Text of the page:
No wonder the West talks about fighting fake because others use fake. No wonder it blames others for international law violations. It’s called psycho-political projection of one’s own dark sides. And nuclear weapons and threats and lies belong to the dark sides.
Why Iran is not a threat
Unfortunately for the US militarist foreign policy circles, Iran is not a threat to the US or its allies. It’s pure nonsense.
For more than 250 years Iran has not invaded anyone – not exactly a record the West and Israel can match. Iran is in Syria fighting the terrorism which the U.S. allegedly fights too since 9/11 2001 (with the marvelous result that 17 years later 80 times more people worldwide are being killed in political terror actions than back then).
Iran is in Syria upon invitation by the legitimate government of Syria and, thus, in compliance with international law. So is, by the way, Russia. Whereas every other state or group – NATO allies, friends like Saudi Arabia and Israel on Syrian land, sea and air territory or through money, weapons and terrorism-support are involved through gross violation of international law, including the UN Charter.
Is Iran a big military power?
To judge that, let’s see what the just published figures by SIPRI, the Stockholm International Peace Research Institute, tell.
The military expenditures of Iran with 80+ million people and a huge territory is US$ 15 billion. In the event of an attack on Iran, it may – may… – be supported by Russia or China but that is unlikely.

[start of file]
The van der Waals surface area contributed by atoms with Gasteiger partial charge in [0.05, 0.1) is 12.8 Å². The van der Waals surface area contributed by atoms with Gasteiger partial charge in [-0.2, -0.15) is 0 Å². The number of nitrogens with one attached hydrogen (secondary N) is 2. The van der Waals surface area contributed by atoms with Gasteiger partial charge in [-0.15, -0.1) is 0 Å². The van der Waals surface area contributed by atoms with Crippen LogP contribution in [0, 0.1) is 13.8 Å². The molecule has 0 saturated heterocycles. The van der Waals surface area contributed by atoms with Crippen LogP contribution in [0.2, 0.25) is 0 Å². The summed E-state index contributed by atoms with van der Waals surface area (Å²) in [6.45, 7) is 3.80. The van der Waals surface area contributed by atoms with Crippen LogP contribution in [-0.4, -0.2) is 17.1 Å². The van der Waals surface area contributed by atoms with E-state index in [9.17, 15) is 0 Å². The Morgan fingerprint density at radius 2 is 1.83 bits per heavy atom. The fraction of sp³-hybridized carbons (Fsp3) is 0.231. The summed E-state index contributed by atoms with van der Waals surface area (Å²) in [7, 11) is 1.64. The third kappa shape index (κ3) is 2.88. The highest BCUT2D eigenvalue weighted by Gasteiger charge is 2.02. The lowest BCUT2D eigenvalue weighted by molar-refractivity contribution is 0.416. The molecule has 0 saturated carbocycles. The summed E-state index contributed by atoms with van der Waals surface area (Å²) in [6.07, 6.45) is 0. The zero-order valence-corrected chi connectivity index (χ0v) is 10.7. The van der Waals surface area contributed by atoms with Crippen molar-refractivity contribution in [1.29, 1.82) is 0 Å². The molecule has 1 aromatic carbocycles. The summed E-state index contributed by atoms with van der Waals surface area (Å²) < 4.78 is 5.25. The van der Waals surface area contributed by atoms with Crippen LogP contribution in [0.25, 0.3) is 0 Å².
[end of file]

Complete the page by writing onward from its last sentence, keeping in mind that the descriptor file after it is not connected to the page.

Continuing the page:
Who must Iran perceive as the likely coalition to attack it? It depends of course on who starts it – if Israel should start it, it would hardly do so without a prior green light by the U.S. and its commitment to help out. Saudi-Arabia is now the third largest military power in military expenditure terms, i.e. larger than Russia.
Israel’s military expenditures are US$ 16 billion – larger than Iran’s with a population about 1/10 of Iran. And, remember, Israel has nuclear weapons.
Saudi Arabia has been building up against Iran for a long time and built a coalition. Saudi military expenditures stand at US$ 69 billion. Oman’s are US$ 9 billion. Bahrein US$ 1 billion. So, a little dependent on one’s geo-political assumptions and hypotheses, we arrive at Iran US $ 15 billion against 16+69+9+1 = 95 or a 15:95 regional ratio.
It’s inconceivable that the U.S., France and the U.K. would not intervene. Indeed, the U.S. tonight declared war on Iran.
The military expenditures of the United States stand at US$ 610 billion, France at US$ 69 billion and the United Kingdom at US$ 47 billion.
So, is Iran a threat? Is Iran likely to start a war?